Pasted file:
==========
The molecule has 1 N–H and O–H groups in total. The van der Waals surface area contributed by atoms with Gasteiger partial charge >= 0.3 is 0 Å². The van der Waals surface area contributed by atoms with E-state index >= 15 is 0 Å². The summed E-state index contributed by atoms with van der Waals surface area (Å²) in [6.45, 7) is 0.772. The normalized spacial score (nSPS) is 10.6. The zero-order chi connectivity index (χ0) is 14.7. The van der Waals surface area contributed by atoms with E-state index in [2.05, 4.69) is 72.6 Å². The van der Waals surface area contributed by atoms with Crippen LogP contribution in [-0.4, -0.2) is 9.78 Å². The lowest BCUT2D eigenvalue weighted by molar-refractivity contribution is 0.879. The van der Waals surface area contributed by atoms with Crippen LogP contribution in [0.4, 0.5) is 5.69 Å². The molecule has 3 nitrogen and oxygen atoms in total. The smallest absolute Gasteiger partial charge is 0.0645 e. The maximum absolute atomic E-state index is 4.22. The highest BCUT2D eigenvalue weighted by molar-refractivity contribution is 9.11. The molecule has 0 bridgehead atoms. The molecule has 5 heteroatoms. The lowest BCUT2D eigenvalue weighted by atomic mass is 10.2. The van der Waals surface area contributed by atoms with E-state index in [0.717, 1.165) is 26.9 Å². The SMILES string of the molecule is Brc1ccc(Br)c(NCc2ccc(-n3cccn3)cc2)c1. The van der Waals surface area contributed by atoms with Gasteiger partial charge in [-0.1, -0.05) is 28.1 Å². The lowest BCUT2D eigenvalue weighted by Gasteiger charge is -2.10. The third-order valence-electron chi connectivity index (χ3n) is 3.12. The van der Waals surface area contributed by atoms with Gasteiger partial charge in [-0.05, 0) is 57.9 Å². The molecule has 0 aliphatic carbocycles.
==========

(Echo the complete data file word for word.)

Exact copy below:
The molecule has 1 N–H and O–H groups in total. The van der Waals surface area contributed by atoms with Gasteiger partial charge >= 0.3 is 0 Å². The van der Waals surface area contributed by atoms with E-state index >= 15 is 0 Å². The summed E-state index contributed by atoms with van der Waals surface area (Å²) in [6.45, 7) is 0.772. The normalized spacial score (nSPS) is 10.6. The zero-order chi connectivity index (χ0) is 14.7. The van der Waals surface area contributed by atoms with E-state index in [2.05, 4.69) is 72.6 Å². The van der Waals surface area contributed by atoms with Crippen LogP contribution in [-0.4, -0.2) is 9.78 Å². The lowest BCUT2D eigenvalue weighted by molar-refractivity contribution is 0.879. The van der Waals surface area contributed by atoms with Crippen LogP contribution in [0.4, 0.5) is 5.69 Å². The molecule has 3 nitrogen and oxygen atoms in total. The smallest absolute Gasteiger partial charge is 0.0645 e. The maximum absolute atomic E-state index is 4.22. The highest BCUT2D eigenvalue weighted by molar-refractivity contribution is 9.11. The molecule has 0 bridgehead atoms. The molecule has 5 heteroatoms. The lowest BCUT2D eigenvalue weighted by atomic mass is 10.2. The van der Waals surface area contributed by atoms with E-state index in [0.717, 1.165) is 26.9 Å². The SMILES string of the molecule is Brc1ccc(Br)c(NCc2ccc(-n3cccn3)cc2)c1. The van der Waals surface area contributed by atoms with Gasteiger partial charge in [-0.1, -0.05) is 28.1 Å². The lowest BCUT2D eigenvalue weighted by Gasteiger charge is -2.10. The third-order valence-electron chi connectivity index (χ3n) is 3.12. The van der Waals surface area contributed by atoms with Gasteiger partial charge in [-0.05, 0) is 57.9 Å². The molecule has 0 aliphatic carbocycles.